Minnesota school bus driver taken off route for leading prayers with students

A school bus driver from Minnesota has been taken off his route after he led students in prayer while working. George Nathaniel, 54, believes his constitutional religious right was violated, but the incident was apparently not a first for the beleaguered worker.

(REUTERS/Shannon Stapleton)A school bus driver led students in prayer while driving his routes and he got in trouble at his job because of it.

Nathaniel, who is also a pastor, initiated the prayers on his school bus trips last winter. He has been working as the bus driver for the Nasha Shkola charter school since January 2017.

Students from the said school come from Christian Russian immigrant families, and Nathaniel told reporters that the kids themselves would sometimes volunteer to lead the prayer. He also said that their parents know of the practice hence he was surprised that the bus owner took him off his route last week.

Quality Care Transportation owner Muk Musa, however, told the Star Tribune that complaints reached the school about Nathaniel's activities. Apparently, some felt the pastor was forcing the kids to pray.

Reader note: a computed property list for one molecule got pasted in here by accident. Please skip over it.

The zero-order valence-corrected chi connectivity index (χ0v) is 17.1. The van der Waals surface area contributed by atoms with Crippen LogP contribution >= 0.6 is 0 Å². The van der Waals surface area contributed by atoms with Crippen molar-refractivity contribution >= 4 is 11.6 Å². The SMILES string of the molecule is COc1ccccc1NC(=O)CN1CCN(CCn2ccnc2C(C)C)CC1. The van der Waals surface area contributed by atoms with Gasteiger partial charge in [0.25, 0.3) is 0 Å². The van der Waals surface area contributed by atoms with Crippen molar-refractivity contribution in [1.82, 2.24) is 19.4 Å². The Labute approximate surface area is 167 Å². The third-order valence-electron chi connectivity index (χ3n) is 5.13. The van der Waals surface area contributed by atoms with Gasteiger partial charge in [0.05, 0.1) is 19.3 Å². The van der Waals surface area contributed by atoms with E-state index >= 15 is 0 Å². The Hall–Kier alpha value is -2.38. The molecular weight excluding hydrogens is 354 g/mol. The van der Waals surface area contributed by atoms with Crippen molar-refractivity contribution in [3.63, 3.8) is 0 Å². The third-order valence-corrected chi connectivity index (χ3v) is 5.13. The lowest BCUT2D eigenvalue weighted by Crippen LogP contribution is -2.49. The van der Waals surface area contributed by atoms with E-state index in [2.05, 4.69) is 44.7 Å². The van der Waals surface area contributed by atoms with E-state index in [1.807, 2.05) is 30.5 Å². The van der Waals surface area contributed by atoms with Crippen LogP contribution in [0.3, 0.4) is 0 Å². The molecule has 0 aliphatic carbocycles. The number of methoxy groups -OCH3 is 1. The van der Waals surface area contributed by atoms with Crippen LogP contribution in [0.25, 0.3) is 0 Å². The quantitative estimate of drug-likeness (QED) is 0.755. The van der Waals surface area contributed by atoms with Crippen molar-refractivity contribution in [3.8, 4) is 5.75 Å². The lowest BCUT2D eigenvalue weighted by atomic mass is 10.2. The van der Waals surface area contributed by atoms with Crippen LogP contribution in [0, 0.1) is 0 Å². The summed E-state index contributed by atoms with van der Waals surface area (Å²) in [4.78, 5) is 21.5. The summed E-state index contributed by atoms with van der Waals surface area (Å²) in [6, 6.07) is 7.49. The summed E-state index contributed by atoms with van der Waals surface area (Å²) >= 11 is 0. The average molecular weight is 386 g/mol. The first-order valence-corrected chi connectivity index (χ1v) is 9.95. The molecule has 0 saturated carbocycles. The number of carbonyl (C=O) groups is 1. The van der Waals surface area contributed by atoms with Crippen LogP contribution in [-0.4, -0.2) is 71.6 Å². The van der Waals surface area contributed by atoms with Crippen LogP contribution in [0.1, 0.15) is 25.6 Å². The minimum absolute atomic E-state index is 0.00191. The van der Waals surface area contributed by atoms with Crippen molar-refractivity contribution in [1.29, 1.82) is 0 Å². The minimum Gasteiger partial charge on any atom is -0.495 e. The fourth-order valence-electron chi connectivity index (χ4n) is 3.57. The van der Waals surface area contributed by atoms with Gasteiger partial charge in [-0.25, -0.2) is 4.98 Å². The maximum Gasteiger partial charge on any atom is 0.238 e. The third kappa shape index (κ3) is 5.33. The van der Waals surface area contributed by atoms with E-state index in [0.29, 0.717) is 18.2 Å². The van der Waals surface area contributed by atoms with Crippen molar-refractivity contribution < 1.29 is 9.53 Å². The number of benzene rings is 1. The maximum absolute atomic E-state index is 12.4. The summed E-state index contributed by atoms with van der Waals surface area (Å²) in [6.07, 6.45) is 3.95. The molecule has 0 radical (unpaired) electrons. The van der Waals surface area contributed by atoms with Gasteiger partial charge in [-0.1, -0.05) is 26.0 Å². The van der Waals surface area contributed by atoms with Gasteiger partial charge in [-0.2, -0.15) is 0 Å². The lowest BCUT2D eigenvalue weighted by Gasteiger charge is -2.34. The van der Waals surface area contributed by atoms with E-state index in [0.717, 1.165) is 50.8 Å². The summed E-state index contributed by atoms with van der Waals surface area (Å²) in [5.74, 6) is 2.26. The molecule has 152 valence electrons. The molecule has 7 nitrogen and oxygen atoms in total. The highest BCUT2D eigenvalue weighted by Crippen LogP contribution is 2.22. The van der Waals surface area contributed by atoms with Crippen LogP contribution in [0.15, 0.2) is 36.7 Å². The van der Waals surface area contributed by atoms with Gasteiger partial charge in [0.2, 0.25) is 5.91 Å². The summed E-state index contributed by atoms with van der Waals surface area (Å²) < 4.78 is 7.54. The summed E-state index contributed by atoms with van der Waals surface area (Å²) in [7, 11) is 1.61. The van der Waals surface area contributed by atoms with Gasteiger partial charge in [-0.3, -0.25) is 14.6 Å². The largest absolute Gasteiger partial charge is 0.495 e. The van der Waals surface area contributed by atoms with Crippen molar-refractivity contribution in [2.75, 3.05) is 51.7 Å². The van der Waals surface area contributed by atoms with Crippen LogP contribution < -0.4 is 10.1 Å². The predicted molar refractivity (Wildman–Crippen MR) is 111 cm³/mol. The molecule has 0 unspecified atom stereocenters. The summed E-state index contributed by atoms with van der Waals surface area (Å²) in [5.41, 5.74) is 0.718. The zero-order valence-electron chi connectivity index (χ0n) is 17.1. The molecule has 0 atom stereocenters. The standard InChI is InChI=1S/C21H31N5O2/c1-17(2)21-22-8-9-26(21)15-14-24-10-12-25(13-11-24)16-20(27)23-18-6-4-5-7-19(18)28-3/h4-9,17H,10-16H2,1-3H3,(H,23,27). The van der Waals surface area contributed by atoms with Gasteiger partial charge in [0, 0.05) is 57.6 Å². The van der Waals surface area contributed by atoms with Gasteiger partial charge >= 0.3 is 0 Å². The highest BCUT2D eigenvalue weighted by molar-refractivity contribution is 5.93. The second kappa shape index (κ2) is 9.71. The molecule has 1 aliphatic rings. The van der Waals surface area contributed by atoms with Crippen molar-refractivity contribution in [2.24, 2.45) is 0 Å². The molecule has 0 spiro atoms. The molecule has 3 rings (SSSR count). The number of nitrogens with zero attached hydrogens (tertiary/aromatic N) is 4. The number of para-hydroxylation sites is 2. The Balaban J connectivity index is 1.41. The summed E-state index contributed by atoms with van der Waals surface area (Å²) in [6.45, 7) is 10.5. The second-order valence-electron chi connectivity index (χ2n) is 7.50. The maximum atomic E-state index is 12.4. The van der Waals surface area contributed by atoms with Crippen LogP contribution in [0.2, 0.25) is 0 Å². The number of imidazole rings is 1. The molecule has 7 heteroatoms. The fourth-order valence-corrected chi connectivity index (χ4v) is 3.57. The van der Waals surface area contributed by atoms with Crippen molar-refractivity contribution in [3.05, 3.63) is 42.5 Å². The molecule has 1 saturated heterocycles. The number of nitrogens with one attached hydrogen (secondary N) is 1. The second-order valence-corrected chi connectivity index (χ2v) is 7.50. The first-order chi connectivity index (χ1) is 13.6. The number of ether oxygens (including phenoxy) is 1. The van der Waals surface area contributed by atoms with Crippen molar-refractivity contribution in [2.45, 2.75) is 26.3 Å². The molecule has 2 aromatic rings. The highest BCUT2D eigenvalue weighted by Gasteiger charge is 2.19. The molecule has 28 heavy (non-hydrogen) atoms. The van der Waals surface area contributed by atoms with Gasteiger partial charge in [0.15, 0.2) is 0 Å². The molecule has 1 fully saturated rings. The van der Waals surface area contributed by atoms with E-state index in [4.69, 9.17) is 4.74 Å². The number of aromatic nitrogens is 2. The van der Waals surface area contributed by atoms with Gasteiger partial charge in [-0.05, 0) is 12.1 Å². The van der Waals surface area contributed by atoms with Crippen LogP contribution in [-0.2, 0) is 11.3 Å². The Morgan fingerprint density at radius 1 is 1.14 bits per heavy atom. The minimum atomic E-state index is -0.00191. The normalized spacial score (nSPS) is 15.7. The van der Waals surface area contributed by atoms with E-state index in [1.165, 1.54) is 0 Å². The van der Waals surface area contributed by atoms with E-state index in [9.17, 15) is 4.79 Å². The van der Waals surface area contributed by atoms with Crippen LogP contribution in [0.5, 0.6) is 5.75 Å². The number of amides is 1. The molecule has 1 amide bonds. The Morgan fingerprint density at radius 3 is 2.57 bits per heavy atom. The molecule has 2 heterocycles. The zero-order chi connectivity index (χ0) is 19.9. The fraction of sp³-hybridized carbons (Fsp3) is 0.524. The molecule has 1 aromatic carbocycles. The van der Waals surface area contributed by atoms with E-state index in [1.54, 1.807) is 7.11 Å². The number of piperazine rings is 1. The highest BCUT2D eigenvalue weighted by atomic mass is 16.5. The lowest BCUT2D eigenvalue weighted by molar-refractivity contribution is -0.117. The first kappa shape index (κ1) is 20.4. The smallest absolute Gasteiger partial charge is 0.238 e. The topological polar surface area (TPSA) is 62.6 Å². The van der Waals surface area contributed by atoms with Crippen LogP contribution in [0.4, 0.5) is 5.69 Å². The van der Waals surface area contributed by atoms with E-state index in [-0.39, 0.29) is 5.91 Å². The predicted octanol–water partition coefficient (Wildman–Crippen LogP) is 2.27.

Nathaniel, however, denied the accusations about forcing the kids although he admitted he would like to turn people to Christianity. Four years ago, the bus driver lost his job at a different school district when he did the same practice of leading students to prayers during his bus route. Though Nathaniel defended that his prayer initiative wasn't harming the children whom he only wanted to be safe, the school district let him go.

Musa believes that the 54-year-old bus driver will not change his ways despite being previously fired and now taken off his route. Musa said, "His main focus is to influence even one person in following what he worships."

The U.S. Supreme Court has ruled in 1962 that public school workers should not lead students in prayer. Further, the Supreme Court has also ruled that public schools must not have an official religion. In 2000, the Supreme Court also prohibited student-led prayers during school hours while using loudspeaker facilities.

A parent from Nasha Shkola, however, told reporters that he had no objections to what Nathaniel did with the kids. "As a Christian, of course I want kids to know more about Jesus, but I don't want kids or parents to be pushed," dad Art Loghinov said.

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